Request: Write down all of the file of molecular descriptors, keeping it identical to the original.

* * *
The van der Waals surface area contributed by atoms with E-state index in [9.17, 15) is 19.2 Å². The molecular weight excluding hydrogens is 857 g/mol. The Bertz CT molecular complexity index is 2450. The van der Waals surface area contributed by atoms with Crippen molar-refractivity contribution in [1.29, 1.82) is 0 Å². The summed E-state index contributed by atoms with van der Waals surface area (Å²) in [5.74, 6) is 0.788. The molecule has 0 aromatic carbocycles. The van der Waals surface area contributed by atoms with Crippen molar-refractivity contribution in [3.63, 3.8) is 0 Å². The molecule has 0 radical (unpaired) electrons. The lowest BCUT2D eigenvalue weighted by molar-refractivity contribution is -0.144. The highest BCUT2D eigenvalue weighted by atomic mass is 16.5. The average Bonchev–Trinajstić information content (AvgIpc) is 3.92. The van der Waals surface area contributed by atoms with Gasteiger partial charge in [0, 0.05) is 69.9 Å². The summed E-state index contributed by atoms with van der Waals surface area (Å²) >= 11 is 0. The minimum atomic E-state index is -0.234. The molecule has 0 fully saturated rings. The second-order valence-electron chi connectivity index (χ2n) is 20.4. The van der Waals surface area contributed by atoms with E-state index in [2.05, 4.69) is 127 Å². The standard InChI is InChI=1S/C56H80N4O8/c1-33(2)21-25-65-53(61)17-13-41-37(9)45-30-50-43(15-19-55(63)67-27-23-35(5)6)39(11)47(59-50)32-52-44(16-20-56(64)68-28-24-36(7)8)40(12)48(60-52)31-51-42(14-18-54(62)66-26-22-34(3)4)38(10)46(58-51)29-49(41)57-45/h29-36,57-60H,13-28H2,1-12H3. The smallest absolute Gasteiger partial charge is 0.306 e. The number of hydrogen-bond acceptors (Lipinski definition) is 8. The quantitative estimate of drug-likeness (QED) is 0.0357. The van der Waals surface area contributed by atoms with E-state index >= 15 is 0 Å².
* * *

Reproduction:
The van der Waals surface area contributed by atoms with E-state index in [9.17, 15) is 19.2 Å². The molecular weight excluding hydrogens is 857 g/mol. The Bertz CT molecular complexity index is 2450. The van der Waals surface area contributed by atoms with Crippen molar-refractivity contribution in [1.29, 1.82) is 0 Å². The summed E-state index contributed by atoms with van der Waals surface area (Å²) in [5.74, 6) is 0.788. The molecule has 0 aromatic carbocycles. The van der Waals surface area contributed by atoms with Crippen molar-refractivity contribution in [3.63, 3.8) is 0 Å². The molecule has 0 radical (unpaired) electrons. The lowest BCUT2D eigenvalue weighted by molar-refractivity contribution is -0.144. The highest BCUT2D eigenvalue weighted by atomic mass is 16.5. The average Bonchev–Trinajstić information content (AvgIpc) is 3.92. The van der Waals surface area contributed by atoms with Gasteiger partial charge in [0, 0.05) is 69.9 Å². The summed E-state index contributed by atoms with van der Waals surface area (Å²) >= 11 is 0. The minimum atomic E-state index is -0.234. The molecule has 0 fully saturated rings. The second-order valence-electron chi connectivity index (χ2n) is 20.4. The van der Waals surface area contributed by atoms with E-state index in [2.05, 4.69) is 127 Å². The standard InChI is InChI=1S/C56H80N4O8/c1-33(2)21-25-65-53(61)17-13-41-37(9)45-30-50-43(15-19-55(63)67-27-23-35(5)6)39(11)47(59-50)32-52-44(16-20-56(64)68-28-24-36(7)8)40(12)48(60-52)31-51-42(14-18-54(62)66-26-22-34(3)4)38(10)46(58-51)29-49(41)57-45/h29-36,57-60H,13-28H2,1-12H3. The smallest absolute Gasteiger partial charge is 0.306 e. The number of hydrogen-bond acceptors (Lipinski definition) is 8. The quantitative estimate of drug-likeness (QED) is 0.0357. The van der Waals surface area contributed by atoms with E-state index >= 15 is 0 Å².